We can all agree that academic and work can have a gap in between. Some basic knowledge applies, but the way to go about it can be drastically different. I wish I knew some of these before entering the industry. This might accelerate my career by a lot should I apply for these practices at the very beginning.
Your school does not teach you how to program. It only teaches you the science, so get some real world practices.
The major you are in at school is often “Computer Science” or “Computer Engineering”. Your school teaches you the science behind how the system works, including math and physics. You most likely won’t need it when you enter work field.
Schools, however, don’t teach you how to program. Yes, writing code is part of curriculum, but it’s rarely about creating a functional, non-trivial application that solves real world problem. Even some internship programs don’t provide you the practices and skills for real world. I wish I had some practices before applying my first job.
Some great examples are contributing to open source projects and making fixes (even super small ones) here and there. Some good side projects that actually solve real world problems (and it’s not just a to-do list) will also stand out from rest of applicants. New grad positions are tough to get these days. You want to stand out in every possible way.
HRs don’t spend a lot of time on one resume. Make it simple and concise.
One complaint I constantly get from HRs is that people tend to be very creative when it comes to resumes. It makes these resumes really hard to read and sometimes they can’t get much information out of it. Because of it, even if this person may be great, they wouldn’t know.
So instead, tailor your resume to contain keywords and numbers. “I created application X that reduces others’ work time by Y% which generates Z revenue using language W and framework V.” Of course, it doesn’t have to be in this format, but this one sentence already gives whoever reads this resume a lot of information.
Because you’re able to shove a great deal of information into a short sentence, you can fit a good amount of information in one page. Never go over one page for your resume and keep the important, recent ones on top.
Negotiate your compensation even as a new grad, but negotiate with leverage.
Negotiating is an art. You want to show your potential employer that you’re worth X dollars, and the easiest way to do it is to show them that other companies are offering you this much, if not more.
You also run into risk of companies simply saying “we cannot afford you” and drop the offer, so it’s better to always have another offer in hand.
That being said, starting your compensation higher than others early in your career will almost always result in higher compensations in later jobs, so think about this early.
It doesn’t matter if you’re an introvert or awkward, talk to your peers and coworkers.
Sure, we should be valued by our ability to perform at job, but soft skill is also very important because we live in a society. Even with more and more remote works, we still need to talk to people.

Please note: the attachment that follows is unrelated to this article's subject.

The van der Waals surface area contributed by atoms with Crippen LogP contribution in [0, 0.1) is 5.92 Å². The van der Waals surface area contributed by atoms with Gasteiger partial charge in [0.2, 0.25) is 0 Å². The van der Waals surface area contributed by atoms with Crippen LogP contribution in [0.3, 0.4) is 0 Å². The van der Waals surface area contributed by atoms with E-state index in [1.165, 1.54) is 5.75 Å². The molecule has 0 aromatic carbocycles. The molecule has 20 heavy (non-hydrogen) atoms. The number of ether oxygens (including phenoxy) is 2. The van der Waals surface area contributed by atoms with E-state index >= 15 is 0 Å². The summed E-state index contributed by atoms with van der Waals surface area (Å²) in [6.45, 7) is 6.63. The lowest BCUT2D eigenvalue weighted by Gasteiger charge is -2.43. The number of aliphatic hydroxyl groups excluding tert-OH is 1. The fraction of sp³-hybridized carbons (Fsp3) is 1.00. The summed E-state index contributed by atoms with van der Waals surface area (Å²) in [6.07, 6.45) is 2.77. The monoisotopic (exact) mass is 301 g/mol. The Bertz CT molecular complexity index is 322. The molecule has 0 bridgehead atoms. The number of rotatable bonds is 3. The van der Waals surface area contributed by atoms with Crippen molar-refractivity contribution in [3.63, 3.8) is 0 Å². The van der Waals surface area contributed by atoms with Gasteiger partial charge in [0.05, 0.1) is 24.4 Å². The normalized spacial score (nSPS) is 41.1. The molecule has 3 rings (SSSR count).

Talk to your manager. Talk to your fellow developers. Talk to your PMs. Talk to your QAs. Always communicate, verbally and written. You will make your coworkers like you more and, even better, they will make your job easier because they tend to be more willing to help if you guys are cool.
So talk, talk, and talk. (and don’t be an asshole)
Show your leadership skill by owning a project, even when you’re a junior.
I know some of us just want to keep our heads down and work, ticket after ticket, but this won’t make you go far in career.
“I don’t know this application well enough.”
“I need to learn more before taking on this task.”
“I’m not ready for this responsibility.”
These are often what I’ve heard from more junior people. Just remember, you don’t have to own the entire project, but own some components, no matter how small. Gradually start exploring more around this component and eventually own the entire project. Never say no to this opportunity. If you truly think you don’t know enough, offer to take on smaller parts of projects and give them expectation that you will eventually grow to own the entire thing.
Once you claim a project, people will rely on you for anything related to the project. When people are more dependent on you, you’re less likely to be let go because, well, you’re important!
TALK. TO. YOUR. MANAGER.
Your manager is directly responsible for you and your growth in the company. Talk to him or her. Make sure your manager knows exactly what’s going on. Keep some track record for all you’ve done. It’ll help when it comes to performance review. Linking back to the communication part, always talk. Accomplishments, blockers, discoveries. It doesn’t matter what topic. Talk to your manager.
Learn to refactor old code and document. Make it a habit early in your career.
Last but not least, one thing new grads often misunderstood is that companies are not always using leading edge technology. Quite the opposite. Many actually use very old technology and the documentation is often lacking. You should try to unwind the twisted logic to make it more readable. And you should document along the way (not necessarily a full documentation on a separate website. Sometimes some docstrings or comments will work just as well.)
Your peers will thank you, and YOU will thank yourself down the line. There are more than once when I think “I’m glad I refactored this last time so I can reuse the function.”
Trust me, people LOVE those who offer to refactor because it makes THEIR jobs easier.
These are the things I wish I knew earlier. I can’t guarantee these tips will boost your career to a life changing level, but it WILL make your career easier and better.